A dispute has erupted between the Orange County assessor and the University of California over property taxes levied on residents of UC Irvine's academic housing development, University Hills.
The development was built by the university on state land to offer low-cost housing to UCI employees, in particular young professors.
Under the plan, residents own their homes, but the state retains the land beneath. UCI officials say that homes in University Hills, which they built and sold, are priced at from 20% to 40% below market values in the surrounding area.
But when tax bills were sent this fall, Orange County did not assess University Hills homes at their purchase price; instead, the assessor taxed residents for the purchase value of their homes, plus an amount for use of the state land beneath.
This amount--called a possessory interest--is levied on others who lease space from government agencies, such as a concessionaires at a municipal sports stadium, for example.
UC officials say their case is different from that of food vendors in public buildings because the state Constitution exempts UC property used for educational purposes from taxation. The university maintains that residents of University Hills and residents of similar developments near the Los Angeles, Santa Barbara and Santa Cruz campuses should receive the property tax exemption.
With assessors in those counties also levying taxes on possessory interest, officials say the matter will end up in the courts, and possibly before the Legislature. Until the issue is resolved, the State Board of Equalization has ruled that residents must pay taxes on the disputed increment. About 500 residences statewide are affected.
The Orange County assessor's office was unable to say how much money is at stake at University Hills, but Los Angeles County officials have estimated that $200,000 in taxes are at issue between them and residents of the UCLA faculty housing development.
At a time when the university reports problems in attracting talented scholars, UC officials say that inexpensive housing is an important recruitment tool.
Should the county assessments be upheld, "it obviously reduces the positive aspects of this recruitment tool," said Steven M. Mathews, UC's statewide director of faculty housing.
UC began "building subdivisions on land that the university owned to provide affordable housing so that we could remain competitive for the recruitment and retention of big-name faculty members with other top schools in the country," he said.
"The primary purpose of these developments is for the institutional goal of attracting or retaining the faculty to run our programs," Mathews said, and thus having professors live on the property constitutes an educational purpose.
Said Howard Whitcomb, of the Orange County assessor's office: "It's not a public use for public good; it's a public use for private good."
Whitcomb said University Hills had attractions for faculty members other than its relatively low prices: "It's located in one of the finest residential areas in the world--near Newport Beach, in Orange County, Calif."
Noting that UC had already subsidized the cost of construction, Whitcomb said, "They want their housing (to cost) less, plus, they don't want to pay taxes."
Prices at University Hills range from $75,000 for a condominium to $275,000 for a large home. The state land in dispute represents approximately 20% of the total tax bill, or from $150 to $600, said William Parker, the UCI associate executive vice chancellor who is president of the Irvine Campus Housing Authority.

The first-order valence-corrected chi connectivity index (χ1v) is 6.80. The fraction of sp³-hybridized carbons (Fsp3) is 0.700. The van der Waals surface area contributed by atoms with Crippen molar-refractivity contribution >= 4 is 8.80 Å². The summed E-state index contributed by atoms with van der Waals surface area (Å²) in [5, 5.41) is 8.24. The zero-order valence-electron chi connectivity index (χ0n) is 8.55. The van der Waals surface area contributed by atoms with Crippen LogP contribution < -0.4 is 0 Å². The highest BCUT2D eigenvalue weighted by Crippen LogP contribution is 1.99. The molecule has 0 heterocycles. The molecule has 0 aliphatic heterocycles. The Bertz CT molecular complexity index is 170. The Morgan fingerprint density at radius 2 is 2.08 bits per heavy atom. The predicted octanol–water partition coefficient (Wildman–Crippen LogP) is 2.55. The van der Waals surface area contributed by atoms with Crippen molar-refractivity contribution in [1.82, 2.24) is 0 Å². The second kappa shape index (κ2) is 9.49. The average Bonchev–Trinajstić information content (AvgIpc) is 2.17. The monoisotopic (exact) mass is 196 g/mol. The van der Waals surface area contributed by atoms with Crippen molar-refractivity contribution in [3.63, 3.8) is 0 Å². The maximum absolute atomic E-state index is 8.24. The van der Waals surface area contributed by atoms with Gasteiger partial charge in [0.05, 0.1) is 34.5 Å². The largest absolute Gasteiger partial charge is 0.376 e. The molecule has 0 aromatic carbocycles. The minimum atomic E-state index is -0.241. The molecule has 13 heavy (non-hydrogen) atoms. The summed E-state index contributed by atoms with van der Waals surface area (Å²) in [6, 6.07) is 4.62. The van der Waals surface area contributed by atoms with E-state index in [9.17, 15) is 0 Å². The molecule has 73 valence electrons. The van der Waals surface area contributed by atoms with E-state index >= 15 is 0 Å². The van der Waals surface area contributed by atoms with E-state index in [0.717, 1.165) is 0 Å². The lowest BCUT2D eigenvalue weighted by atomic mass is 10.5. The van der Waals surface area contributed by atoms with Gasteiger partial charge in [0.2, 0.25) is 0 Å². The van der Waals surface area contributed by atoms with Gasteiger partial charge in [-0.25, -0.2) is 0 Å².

David Smith, an assistant sociology professor at UCI and a resident of University Hills, said, "Many of us have opportunities to move to other campuses, and the cost of living is dramatically lower in other parts of the country--places like Austin, Tex.; Ann Arbor, Mich., and Chapel Hill, N.C."
Those cities are the sites of the universities of Texas, Michigan and North Carolina, all state institutions.
At the UCLA campus in West Los Angeles, the university constructed a 58-house development in the expensive Beverly Glen area. Residents there paid about half the prevailing cost for a home, said Kate Kairoff, a UCLA faculty housing official.
Single-family homes in Beverly Glen can start at $500,000, Kairoff said, while residents of the development, known as the Glen, pay from $157,000 to $254,000.
"We don't have a lot of nine-to-fivers," Kairoff said; "we have a lot of people who need to be close to campus. They're waiting for the bacteria to grow in the petri dish to find a cure for cancer."
John J. Lynch, the Los Angeles County assessor, said he thought the professors were trying to escape paying their share of taxes.
"We think everybody should pay taxes. Los Angeles and Orange County are in sync on this."
Lynch said that the total amount in taxes at stake for his county was $200,000.
"The interest rate (on mortgages) makes or breaks home buyers," Lynch said. "Taxes, being what they are since Jarvis, are a minimal consideration," he said, referring to 1978's property tax-cutting initiative, Proposition 13.
State Sen. Marian Bergeson (R-Newport Beach) said she is considering introducing legislation that would grant the university developments an exemption from the property tax.
"Placing the tax was negating the intent of the law," said a Bergeson aide, Kevin Sloat.
Smith, 31, who came to UCI from the University of North Carolina, said even with the subsidized price of his University Hills condominium, he still pays nearly twice what he did each month for housing in Chapel Hill.
"My mother practically fainted when I told her how much this condominium cost," he said. "It cost twice as much as her house"--in Buffalo, N.Y.